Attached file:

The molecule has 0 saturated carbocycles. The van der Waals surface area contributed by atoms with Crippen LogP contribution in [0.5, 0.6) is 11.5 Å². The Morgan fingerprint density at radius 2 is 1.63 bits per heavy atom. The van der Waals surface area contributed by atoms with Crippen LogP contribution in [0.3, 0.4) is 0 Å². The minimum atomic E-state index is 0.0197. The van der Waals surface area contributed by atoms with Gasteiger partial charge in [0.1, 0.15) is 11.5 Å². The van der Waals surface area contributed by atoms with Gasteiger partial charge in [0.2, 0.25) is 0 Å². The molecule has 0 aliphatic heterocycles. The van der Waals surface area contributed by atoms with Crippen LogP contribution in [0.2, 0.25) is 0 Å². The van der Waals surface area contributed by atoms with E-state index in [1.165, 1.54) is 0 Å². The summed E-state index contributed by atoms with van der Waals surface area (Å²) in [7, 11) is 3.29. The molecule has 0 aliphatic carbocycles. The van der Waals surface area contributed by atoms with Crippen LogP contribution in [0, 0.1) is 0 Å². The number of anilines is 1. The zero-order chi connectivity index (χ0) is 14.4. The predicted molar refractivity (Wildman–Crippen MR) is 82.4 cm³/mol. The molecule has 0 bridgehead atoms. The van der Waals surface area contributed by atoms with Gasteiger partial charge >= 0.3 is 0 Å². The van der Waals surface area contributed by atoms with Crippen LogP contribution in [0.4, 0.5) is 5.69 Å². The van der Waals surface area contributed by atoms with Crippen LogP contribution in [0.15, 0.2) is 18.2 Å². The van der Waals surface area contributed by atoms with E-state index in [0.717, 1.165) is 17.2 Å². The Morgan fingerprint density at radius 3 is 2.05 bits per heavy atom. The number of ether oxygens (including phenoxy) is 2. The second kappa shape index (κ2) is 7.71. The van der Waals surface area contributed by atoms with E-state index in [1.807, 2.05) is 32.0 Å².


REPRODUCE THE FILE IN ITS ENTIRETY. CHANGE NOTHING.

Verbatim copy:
The molecule has 0 saturated carbocycles. The van der Waals surface area contributed by atoms with Crippen LogP contribution in [0.5, 0.6) is 11.5 Å². The Morgan fingerprint density at radius 2 is 1.63 bits per heavy atom. The van der Waals surface area contributed by atoms with Crippen LogP contribution in [0.3, 0.4) is 0 Å². The minimum atomic E-state index is 0.0197. The van der Waals surface area contributed by atoms with Gasteiger partial charge in [0.1, 0.15) is 11.5 Å². The van der Waals surface area contributed by atoms with Gasteiger partial charge in [0.2, 0.25) is 0 Å². The molecule has 0 aliphatic heterocycles. The van der Waals surface area contributed by atoms with Crippen LogP contribution in [0.2, 0.25) is 0 Å². The van der Waals surface area contributed by atoms with E-state index in [1.165, 1.54) is 0 Å². The summed E-state index contributed by atoms with van der Waals surface area (Å²) in [7, 11) is 3.29. The molecule has 0 aliphatic carbocycles. The van der Waals surface area contributed by atoms with Crippen LogP contribution in [0, 0.1) is 0 Å². The number of anilines is 1. The zero-order chi connectivity index (χ0) is 14.4. The predicted molar refractivity (Wildman–Crippen MR) is 82.4 cm³/mol. The molecule has 0 bridgehead atoms. The van der Waals surface area contributed by atoms with Gasteiger partial charge >= 0.3 is 0 Å². The van der Waals surface area contributed by atoms with Crippen LogP contribution in [0.4, 0.5) is 5.69 Å². The van der Waals surface area contributed by atoms with Crippen LogP contribution in [0.15, 0.2) is 18.2 Å². The van der Waals surface area contributed by atoms with E-state index in [0.717, 1.165) is 17.2 Å². The Morgan fingerprint density at radius 3 is 2.05 bits per heavy atom. The number of ether oxygens (including phenoxy) is 2. The second kappa shape index (κ2) is 7.71. The van der Waals surface area contributed by atoms with E-state index in [1.807, 2.05) is 32.0 Å².